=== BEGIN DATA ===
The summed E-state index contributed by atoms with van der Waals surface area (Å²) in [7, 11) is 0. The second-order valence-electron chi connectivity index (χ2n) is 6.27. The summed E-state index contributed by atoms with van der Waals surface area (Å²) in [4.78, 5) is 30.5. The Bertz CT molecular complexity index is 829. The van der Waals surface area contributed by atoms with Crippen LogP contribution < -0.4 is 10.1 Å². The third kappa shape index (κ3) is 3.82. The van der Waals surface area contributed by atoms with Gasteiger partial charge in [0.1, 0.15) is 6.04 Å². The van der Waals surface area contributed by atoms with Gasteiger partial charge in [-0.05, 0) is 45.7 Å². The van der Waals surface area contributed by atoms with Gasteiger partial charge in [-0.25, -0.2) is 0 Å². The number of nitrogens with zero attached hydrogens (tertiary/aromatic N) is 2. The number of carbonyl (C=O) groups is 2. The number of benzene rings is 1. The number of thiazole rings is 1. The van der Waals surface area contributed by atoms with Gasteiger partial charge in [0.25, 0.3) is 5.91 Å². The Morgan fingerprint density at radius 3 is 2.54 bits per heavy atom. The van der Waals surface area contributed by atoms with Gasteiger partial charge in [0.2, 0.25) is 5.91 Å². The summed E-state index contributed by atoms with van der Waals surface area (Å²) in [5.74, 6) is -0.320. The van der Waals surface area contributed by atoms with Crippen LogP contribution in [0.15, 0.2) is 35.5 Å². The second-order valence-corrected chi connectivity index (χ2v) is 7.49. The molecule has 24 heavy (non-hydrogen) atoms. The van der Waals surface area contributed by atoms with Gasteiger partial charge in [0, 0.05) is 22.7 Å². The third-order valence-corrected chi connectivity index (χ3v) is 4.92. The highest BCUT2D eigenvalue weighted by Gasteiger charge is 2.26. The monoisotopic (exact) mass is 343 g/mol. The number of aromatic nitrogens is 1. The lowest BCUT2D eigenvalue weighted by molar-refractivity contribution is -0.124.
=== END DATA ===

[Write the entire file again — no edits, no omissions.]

The summed E-state index contributed by atoms with van der Waals surface area (Å²) in [7, 11) is 0. The second-order valence-electron chi connectivity index (χ2n) is 6.27. The summed E-state index contributed by atoms with van der Waals surface area (Å²) in [4.78, 5) is 30.5. The Bertz CT molecular complexity index is 829. The van der Waals surface area contributed by atoms with Crippen LogP contribution < -0.4 is 10.1 Å². The third kappa shape index (κ3) is 3.82. The van der Waals surface area contributed by atoms with Gasteiger partial charge in [0.1, 0.15) is 6.04 Å². The van der Waals surface area contributed by atoms with Gasteiger partial charge in [-0.05, 0) is 45.7 Å². The van der Waals surface area contributed by atoms with Gasteiger partial charge in [-0.25, -0.2) is 0 Å². The number of nitrogens with zero attached hydrogens (tertiary/aromatic N) is 2. The number of carbonyl (C=O) groups is 2. The number of benzene rings is 1. The number of thiazole rings is 1. The van der Waals surface area contributed by atoms with Gasteiger partial charge in [0.25, 0.3) is 5.91 Å². The Morgan fingerprint density at radius 3 is 2.54 bits per heavy atom. The van der Waals surface area contributed by atoms with Gasteiger partial charge in [0.2, 0.25) is 5.91 Å². The summed E-state index contributed by atoms with van der Waals surface area (Å²) in [5.74, 6) is -0.320. The van der Waals surface area contributed by atoms with Crippen LogP contribution in [0.15, 0.2) is 35.5 Å². The second-order valence-corrected chi connectivity index (χ2v) is 7.49. The molecule has 24 heavy (non-hydrogen) atoms. The van der Waals surface area contributed by atoms with Gasteiger partial charge in [0, 0.05) is 22.7 Å². The third-order valence-corrected chi connectivity index (χ3v) is 4.92. The highest BCUT2D eigenvalue weighted by Gasteiger charge is 2.26. The monoisotopic (exact) mass is 343 g/mol. The number of aromatic nitrogens is 1. The lowest BCUT2D eigenvalue weighted by molar-refractivity contribution is -0.124.